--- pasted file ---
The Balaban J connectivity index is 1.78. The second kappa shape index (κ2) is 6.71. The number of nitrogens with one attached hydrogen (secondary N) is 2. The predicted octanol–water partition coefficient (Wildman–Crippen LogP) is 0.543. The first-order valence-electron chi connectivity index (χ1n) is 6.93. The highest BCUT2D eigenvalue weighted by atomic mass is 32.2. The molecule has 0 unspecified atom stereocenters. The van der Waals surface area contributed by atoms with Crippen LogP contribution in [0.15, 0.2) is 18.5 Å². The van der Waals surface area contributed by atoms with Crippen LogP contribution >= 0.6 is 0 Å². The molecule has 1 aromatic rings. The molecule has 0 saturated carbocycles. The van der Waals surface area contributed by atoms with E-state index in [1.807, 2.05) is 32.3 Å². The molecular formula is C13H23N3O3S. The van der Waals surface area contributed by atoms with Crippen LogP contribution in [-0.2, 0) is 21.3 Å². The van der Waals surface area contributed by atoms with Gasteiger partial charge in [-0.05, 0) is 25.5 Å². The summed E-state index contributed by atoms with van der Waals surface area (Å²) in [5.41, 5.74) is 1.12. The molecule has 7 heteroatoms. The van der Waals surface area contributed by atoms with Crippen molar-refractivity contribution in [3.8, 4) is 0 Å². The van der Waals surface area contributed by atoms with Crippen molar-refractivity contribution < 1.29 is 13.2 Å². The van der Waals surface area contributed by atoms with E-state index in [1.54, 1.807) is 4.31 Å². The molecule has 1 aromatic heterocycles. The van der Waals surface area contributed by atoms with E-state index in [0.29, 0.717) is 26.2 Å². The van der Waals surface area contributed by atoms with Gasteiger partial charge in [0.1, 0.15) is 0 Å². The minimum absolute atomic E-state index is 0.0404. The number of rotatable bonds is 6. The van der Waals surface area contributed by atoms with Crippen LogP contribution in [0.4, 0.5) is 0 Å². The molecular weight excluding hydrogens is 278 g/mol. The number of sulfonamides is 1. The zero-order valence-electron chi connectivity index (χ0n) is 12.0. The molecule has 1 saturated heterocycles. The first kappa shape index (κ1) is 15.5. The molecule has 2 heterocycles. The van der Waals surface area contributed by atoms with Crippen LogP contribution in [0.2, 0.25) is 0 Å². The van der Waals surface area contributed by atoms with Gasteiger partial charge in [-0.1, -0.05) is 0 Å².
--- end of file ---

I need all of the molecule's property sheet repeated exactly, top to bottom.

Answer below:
The Balaban J connectivity index is 1.78. The second kappa shape index (κ2) is 6.71. The number of nitrogens with one attached hydrogen (secondary N) is 2. The predicted octanol–water partition coefficient (Wildman–Crippen LogP) is 0.543. The first-order valence-electron chi connectivity index (χ1n) is 6.93. The highest BCUT2D eigenvalue weighted by atomic mass is 32.2. The molecule has 0 unspecified atom stereocenters. The van der Waals surface area contributed by atoms with Crippen LogP contribution in [0.15, 0.2) is 18.5 Å². The van der Waals surface area contributed by atoms with Crippen LogP contribution >= 0.6 is 0 Å². The molecule has 1 aromatic rings. The molecule has 0 saturated carbocycles. The van der Waals surface area contributed by atoms with E-state index in [1.807, 2.05) is 32.3 Å². The molecular formula is C13H23N3O3S. The van der Waals surface area contributed by atoms with Crippen LogP contribution in [-0.2, 0) is 21.3 Å². The van der Waals surface area contributed by atoms with Gasteiger partial charge in [-0.05, 0) is 25.5 Å². The summed E-state index contributed by atoms with van der Waals surface area (Å²) in [5.41, 5.74) is 1.12. The molecule has 7 heteroatoms. The van der Waals surface area contributed by atoms with Crippen molar-refractivity contribution in [3.8, 4) is 0 Å². The van der Waals surface area contributed by atoms with Crippen molar-refractivity contribution < 1.29 is 13.2 Å². The van der Waals surface area contributed by atoms with E-state index in [1.54, 1.807) is 4.31 Å². The molecule has 1 aromatic heterocycles. The van der Waals surface area contributed by atoms with E-state index in [0.29, 0.717) is 26.2 Å². The van der Waals surface area contributed by atoms with Gasteiger partial charge in [0.1, 0.15) is 0 Å². The minimum absolute atomic E-state index is 0.0404. The number of rotatable bonds is 6. The van der Waals surface area contributed by atoms with Crippen LogP contribution in [0.4, 0.5) is 0 Å². The molecular weight excluding hydrogens is 278 g/mol. The number of sulfonamides is 1. The zero-order valence-electron chi connectivity index (χ0n) is 12.0. The molecule has 1 saturated heterocycles. The first kappa shape index (κ1) is 15.5. The molecule has 2 heterocycles. The van der Waals surface area contributed by atoms with Crippen LogP contribution in [0.2, 0.25) is 0 Å². The van der Waals surface area contributed by atoms with Gasteiger partial charge in [-0.1, -0.05) is 0 Å².